I have been enjoying watching the Winter Olympics the past couple of weeks. Most nights I am able to catch an hour or so if I skip the 10 PM news. The half-pipe, downhill skiing, figure skating, and ice dancing I have watched thus far … and thoroughly enjoyed. Probably because I could never see myself doing any of these sports!
No, this morning I am hardly interested in skating or sliding to my car on the thin layer of whatever that is that came down in the night. No, I am content to sit inside, hot tea in hand, and ponder a bit.
My mug of choice today is one from a Starbucks in Seoul, Korea, in the summer of 2006. I was on a seminary immersion trip to China and Korea when this mug and another from Starbucks in Beijing, China, were purchased as gifts for my husband, the coffee connoisseur.
I remember parts of that trip as if we had been there yesterday. How my claustrophobia kicked in when we landed at the airport in China … so many people! Everywhere. How I got through two weeks without communicating with my husband by phone or email. How the Koreans long for peace and reconciliation for their people. All people.
I wonder if the Olympians, their coaches, and fans are experiencing the gracious and generous hospitality of the Korean people. Will they be moved to consider their own ways of welcome?
I wonder if, amidst the practices and competitions, they have seen the beauty of the peninsula … in the mountain, the architecture, in the people … and recognize that life is far different in the north.
And I wonder if those of us who have not experienced separation from family and homeland, brought about by outside forces, can fully comprehend the pain, the loss, the longing for reunion.
Just some of the thoughts twirling around in my head today.
Welcoming Reconciling God, help us to put ourselves in another’s shoes and ask the deeper questions … Why? How? When? Amen.
. Grace and peace … --Pastor Pat
Each week I receive an email reflection from The Fellowship of United Methodists in Music and Worship Arts. I was delighted to learn details from Catherine Stapleton Nance, Director of Music Ministries at St. John's UMC in Aiken, SC, about a traditional Lenten hymn we are singing today. I am happy to share portions of it here.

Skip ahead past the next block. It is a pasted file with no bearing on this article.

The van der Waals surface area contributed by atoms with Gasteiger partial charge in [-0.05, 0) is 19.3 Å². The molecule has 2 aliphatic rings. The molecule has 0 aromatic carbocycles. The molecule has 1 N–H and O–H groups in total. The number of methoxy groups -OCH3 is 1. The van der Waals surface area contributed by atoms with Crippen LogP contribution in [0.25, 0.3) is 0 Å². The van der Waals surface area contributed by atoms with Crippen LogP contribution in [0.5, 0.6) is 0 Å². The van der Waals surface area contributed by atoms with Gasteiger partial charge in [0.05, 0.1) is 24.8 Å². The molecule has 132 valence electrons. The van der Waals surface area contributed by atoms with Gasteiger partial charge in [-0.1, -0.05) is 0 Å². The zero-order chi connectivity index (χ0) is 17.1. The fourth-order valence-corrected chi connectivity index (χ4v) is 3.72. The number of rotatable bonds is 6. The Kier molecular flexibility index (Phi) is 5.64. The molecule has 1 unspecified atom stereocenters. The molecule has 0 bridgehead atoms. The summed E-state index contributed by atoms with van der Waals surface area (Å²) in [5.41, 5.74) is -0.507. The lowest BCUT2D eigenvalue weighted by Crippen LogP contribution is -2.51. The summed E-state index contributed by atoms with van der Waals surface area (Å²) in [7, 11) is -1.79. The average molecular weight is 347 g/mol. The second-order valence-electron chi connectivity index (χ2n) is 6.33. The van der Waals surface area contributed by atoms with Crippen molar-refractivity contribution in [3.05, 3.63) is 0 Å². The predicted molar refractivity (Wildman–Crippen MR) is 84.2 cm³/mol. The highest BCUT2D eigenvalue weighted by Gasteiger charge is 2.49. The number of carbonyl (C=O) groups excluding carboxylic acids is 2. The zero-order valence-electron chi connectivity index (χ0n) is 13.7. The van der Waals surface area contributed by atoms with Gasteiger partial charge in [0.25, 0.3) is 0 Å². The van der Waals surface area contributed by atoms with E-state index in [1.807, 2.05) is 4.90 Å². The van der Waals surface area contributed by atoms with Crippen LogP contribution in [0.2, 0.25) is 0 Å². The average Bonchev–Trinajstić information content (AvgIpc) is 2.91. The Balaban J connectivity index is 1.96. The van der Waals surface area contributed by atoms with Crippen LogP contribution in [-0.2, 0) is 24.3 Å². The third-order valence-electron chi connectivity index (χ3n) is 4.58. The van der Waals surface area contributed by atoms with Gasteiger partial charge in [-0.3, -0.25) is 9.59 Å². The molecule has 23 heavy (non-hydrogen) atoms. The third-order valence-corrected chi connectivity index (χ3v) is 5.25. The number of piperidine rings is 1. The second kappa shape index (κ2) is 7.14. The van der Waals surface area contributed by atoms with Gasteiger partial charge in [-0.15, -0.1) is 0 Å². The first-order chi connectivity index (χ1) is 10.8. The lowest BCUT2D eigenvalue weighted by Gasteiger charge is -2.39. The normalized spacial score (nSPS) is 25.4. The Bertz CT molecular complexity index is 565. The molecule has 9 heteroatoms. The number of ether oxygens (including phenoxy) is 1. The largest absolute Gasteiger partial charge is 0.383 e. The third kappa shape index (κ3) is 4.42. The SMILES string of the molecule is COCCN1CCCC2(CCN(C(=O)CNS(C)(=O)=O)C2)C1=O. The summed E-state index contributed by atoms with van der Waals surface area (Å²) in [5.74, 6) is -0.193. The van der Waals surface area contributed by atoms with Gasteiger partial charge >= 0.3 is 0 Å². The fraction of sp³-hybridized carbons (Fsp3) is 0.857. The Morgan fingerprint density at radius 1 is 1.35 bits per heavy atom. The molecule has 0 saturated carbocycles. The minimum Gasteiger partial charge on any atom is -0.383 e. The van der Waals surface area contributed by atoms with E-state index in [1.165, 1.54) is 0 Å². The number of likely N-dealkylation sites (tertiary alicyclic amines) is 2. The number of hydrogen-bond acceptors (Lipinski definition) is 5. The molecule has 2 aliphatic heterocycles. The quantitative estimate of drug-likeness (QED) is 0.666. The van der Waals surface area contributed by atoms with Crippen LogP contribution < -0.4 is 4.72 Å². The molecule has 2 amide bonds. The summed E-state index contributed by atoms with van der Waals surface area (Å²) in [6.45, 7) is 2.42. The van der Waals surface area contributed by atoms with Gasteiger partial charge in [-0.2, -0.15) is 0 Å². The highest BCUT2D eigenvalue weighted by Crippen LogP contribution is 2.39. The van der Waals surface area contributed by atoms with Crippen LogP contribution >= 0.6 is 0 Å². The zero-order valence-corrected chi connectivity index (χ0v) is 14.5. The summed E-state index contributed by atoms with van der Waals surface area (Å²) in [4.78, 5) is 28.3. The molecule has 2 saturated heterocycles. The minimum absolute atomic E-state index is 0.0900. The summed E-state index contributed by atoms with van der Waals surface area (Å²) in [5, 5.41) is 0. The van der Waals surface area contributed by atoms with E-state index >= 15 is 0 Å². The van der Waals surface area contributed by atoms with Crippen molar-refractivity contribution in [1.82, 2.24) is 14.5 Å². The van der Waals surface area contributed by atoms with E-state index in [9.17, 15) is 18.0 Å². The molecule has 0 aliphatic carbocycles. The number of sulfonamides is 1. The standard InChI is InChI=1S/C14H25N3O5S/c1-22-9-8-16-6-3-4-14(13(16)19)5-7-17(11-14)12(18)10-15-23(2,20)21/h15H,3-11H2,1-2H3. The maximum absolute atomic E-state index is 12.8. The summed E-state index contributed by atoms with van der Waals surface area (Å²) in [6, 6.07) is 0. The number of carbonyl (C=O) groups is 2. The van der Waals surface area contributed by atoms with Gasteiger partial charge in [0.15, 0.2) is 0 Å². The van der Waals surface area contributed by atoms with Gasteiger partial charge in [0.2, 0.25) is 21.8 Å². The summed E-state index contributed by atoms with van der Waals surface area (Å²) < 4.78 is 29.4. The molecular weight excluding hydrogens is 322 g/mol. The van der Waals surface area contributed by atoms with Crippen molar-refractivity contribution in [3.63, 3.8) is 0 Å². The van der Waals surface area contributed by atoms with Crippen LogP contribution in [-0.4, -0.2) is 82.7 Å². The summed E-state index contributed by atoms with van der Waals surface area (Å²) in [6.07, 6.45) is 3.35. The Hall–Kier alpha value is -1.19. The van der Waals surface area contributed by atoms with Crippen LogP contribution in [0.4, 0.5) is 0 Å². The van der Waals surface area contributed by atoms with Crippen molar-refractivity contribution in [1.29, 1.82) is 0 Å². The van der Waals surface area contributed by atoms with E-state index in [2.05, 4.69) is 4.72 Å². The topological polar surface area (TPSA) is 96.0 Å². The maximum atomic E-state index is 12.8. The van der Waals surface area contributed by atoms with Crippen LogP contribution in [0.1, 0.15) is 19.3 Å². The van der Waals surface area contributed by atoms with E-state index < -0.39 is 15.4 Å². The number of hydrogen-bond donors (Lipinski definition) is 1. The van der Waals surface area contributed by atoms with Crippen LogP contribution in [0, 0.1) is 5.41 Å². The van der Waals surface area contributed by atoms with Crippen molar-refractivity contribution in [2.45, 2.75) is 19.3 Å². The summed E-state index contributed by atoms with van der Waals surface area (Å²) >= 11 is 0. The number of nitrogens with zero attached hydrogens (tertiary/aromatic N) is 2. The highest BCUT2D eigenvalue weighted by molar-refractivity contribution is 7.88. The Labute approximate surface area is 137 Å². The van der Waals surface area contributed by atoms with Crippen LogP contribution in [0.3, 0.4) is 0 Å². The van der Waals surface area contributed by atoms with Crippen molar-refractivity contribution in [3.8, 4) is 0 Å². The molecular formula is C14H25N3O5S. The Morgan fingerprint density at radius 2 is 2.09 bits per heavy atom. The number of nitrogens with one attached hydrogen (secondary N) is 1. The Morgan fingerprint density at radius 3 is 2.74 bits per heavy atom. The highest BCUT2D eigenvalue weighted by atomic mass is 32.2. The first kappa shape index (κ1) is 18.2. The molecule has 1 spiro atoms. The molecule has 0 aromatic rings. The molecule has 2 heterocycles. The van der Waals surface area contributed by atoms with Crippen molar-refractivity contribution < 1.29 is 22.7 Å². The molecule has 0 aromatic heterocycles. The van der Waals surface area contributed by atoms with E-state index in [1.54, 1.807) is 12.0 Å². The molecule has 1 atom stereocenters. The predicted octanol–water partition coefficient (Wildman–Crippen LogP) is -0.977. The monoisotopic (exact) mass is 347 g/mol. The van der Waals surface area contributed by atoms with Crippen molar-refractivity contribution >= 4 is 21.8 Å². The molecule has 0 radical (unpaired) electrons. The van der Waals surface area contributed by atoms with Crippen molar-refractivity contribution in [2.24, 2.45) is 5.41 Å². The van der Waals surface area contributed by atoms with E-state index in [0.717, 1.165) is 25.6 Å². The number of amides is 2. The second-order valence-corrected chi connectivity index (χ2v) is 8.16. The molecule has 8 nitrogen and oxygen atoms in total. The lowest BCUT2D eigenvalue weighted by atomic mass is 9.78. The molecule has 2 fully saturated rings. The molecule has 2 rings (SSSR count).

Lord, Who Throughout These Forty Days, #269 UMH.
The text of this hymn is fascinating considering its origin as a children’s devotion. The text doesn’t say those forty days but rather these forty days, highlighting the continued relevance of Christ’s wilderness journey, retelling the story of the journey, and relating it to our own journey of faith.
Consider this prayer-structured text and its retelling of the events of Jesus’ wilderness journey. Does God need the story recounted? Certainly not! I believe God loves to hear us recount the narrative, lest we forget. … The first phrase of stanzas 1 through 3 of this hymn narrates Jesus’ trials. The second phrase of all of the stanzas contains a prayer to guide us as we follow Jesus’ path during Lent.
1. Lord, who throughout these forty days for us did fast and pray, teach us with you to mourn our sins and close by you to stay.
2. As you with Satan did contend, and did the victory win,O give us strength in you to fight, in you to conquer sin.
3. As you did hunger and did thirst, so teach us, gracious Lord, to die to self, and so to live by your most holy Word.
4. And through these days of penitence, and through your Passiontide, forevermore, in life and death, O Lord, with us abide.
5. Abide with us, that through this life of doubts and hope and pain, an Easter of unending joy we may at last attain!
"Lord, Who Throughout These Forty Days," United Methodist Hymnal 269. Text from Claudia F. Hernaman, Child's Book of Praise: A Manual of Devotion in Simple Verse (1873).
Do you presently feel “sent” into the wilderness? Take these forty days of Lent and ask God what lessons you need to learn.
Grace and peace … --Pastor Pat
I can’t be sure, but it seems that cabin fever may have set in here at the Norris household. Arapahoe and Xian have been begging their Mom and Papa to take them for walks … whether the wind is blowing from the north or the south. Arapahoe, especially, will push her nose underneath your hand or arm to get your attention … as if to say, Mom, quit doing what you’re doing and pay attention to me!
Mr. Pat has been trying new soup recipes, and we have found some new favorites. He has also been checking out the seed catalogs, and just yesterday placed an order for all new garden seeds. Some are new varieties. Some are the old, tried and true. No doubt, he’ll have his best garden ever! Seed catalogs and cookbooks can help the winter days go faster.
Speaking of books, with the deadline looming for year-end statistical tables, I am three books behind in reading for the seventh session of Two-Year Academy which begins this week. Ugh.
And apparently today I have writer’s block because I’ve been at this for over an hour. And today … It is Just. So. Difficult.
Some days are like that. Is it cabin fever? Is it boredom? Or something else? Seems like a good time to quit what I am doing. And don my hiking boots. And go with Arapahoe and Xian and their Papa for a walk on the prairie. And pay attention to the wind.
Soul Whisperer, may we hear you and feel you in the wind. Help us to pay attention to the nudges and noses in our lives. Amen.
Grace and peace … --Pastor Pat